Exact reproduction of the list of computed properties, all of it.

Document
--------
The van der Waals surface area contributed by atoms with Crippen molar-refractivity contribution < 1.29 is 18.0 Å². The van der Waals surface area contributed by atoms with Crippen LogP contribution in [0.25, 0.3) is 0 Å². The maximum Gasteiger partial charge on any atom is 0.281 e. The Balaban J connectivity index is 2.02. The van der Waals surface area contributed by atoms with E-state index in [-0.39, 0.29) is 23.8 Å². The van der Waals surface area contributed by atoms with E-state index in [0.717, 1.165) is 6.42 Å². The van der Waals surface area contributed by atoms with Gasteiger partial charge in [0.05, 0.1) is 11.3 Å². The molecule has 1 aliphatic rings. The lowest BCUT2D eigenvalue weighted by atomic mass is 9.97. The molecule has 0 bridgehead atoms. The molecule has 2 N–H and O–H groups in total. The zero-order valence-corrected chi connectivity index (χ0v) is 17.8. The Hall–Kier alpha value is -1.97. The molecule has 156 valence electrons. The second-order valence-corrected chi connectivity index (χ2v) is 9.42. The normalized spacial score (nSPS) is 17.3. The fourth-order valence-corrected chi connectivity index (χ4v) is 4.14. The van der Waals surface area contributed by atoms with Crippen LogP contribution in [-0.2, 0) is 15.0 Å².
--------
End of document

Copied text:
The van der Waals surface area contributed by atoms with Crippen molar-refractivity contribution < 1.29 is 18.0 Å². The van der Waals surface area contributed by atoms with Crippen LogP contribution in [0.25, 0.3) is 0 Å². The maximum Gasteiger partial charge on any atom is 0.281 e. The Balaban J connectivity index is 2.02. The van der Waals surface area contributed by atoms with E-state index in [-0.39, 0.29) is 23.8 Å². The van der Waals surface area contributed by atoms with E-state index in [0.717, 1.165) is 6.42 Å². The van der Waals surface area contributed by atoms with Gasteiger partial charge in [0.05, 0.1) is 11.3 Å². The molecule has 1 aliphatic rings. The lowest BCUT2D eigenvalue weighted by atomic mass is 9.97. The molecule has 0 bridgehead atoms. The molecule has 2 N–H and O–H groups in total. The zero-order valence-corrected chi connectivity index (χ0v) is 17.8. The Hall–Kier alpha value is -1.97. The molecule has 156 valence electrons. The second-order valence-corrected chi connectivity index (χ2v) is 9.42. The normalized spacial score (nSPS) is 17.3. The fourth-order valence-corrected chi connectivity index (χ4v) is 4.14. The van der Waals surface area contributed by atoms with Crippen LogP contribution in [-0.2, 0) is 15.0 Å².